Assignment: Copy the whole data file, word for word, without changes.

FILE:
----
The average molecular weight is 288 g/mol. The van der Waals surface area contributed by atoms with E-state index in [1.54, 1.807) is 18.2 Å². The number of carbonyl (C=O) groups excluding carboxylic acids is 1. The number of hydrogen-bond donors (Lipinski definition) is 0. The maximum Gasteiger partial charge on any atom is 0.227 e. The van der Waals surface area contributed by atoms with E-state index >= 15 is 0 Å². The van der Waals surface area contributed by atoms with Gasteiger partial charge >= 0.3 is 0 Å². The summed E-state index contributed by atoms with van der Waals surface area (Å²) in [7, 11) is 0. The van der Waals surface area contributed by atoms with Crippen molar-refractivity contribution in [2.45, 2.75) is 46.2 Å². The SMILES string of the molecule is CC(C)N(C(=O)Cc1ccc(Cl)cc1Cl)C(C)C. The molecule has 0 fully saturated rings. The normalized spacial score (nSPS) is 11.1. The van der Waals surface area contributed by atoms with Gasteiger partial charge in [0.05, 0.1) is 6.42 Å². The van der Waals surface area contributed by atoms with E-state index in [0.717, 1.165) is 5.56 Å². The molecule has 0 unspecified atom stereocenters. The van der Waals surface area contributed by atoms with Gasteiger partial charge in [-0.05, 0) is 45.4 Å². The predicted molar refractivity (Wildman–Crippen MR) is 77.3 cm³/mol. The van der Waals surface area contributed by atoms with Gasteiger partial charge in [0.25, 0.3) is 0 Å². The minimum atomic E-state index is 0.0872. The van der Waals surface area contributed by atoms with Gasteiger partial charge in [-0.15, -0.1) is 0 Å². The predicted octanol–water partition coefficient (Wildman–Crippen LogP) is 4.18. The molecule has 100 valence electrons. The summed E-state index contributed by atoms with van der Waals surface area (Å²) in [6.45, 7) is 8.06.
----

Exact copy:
The average molecular weight is 288 g/mol. The van der Waals surface area contributed by atoms with E-state index in [1.54, 1.807) is 18.2 Å². The number of carbonyl (C=O) groups excluding carboxylic acids is 1. The number of hydrogen-bond donors (Lipinski definition) is 0. The maximum Gasteiger partial charge on any atom is 0.227 e. The van der Waals surface area contributed by atoms with E-state index >= 15 is 0 Å². The van der Waals surface area contributed by atoms with Gasteiger partial charge >= 0.3 is 0 Å². The summed E-state index contributed by atoms with van der Waals surface area (Å²) in [7, 11) is 0. The van der Waals surface area contributed by atoms with Crippen molar-refractivity contribution in [2.45, 2.75) is 46.2 Å². The SMILES string of the molecule is CC(C)N(C(=O)Cc1ccc(Cl)cc1Cl)C(C)C. The molecule has 0 fully saturated rings. The normalized spacial score (nSPS) is 11.1. The van der Waals surface area contributed by atoms with Gasteiger partial charge in [0.05, 0.1) is 6.42 Å². The van der Waals surface area contributed by atoms with E-state index in [0.717, 1.165) is 5.56 Å². The molecule has 0 unspecified atom stereocenters. The van der Waals surface area contributed by atoms with Gasteiger partial charge in [-0.05, 0) is 45.4 Å². The predicted molar refractivity (Wildman–Crippen MR) is 77.3 cm³/mol. The van der Waals surface area contributed by atoms with Gasteiger partial charge in [0.25, 0.3) is 0 Å². The minimum atomic E-state index is 0.0872. The van der Waals surface area contributed by atoms with Gasteiger partial charge in [-0.15, -0.1) is 0 Å². The predicted octanol–water partition coefficient (Wildman–Crippen LogP) is 4.18. The molecule has 100 valence electrons. The summed E-state index contributed by atoms with van der Waals surface area (Å²) in [6.45, 7) is 8.06.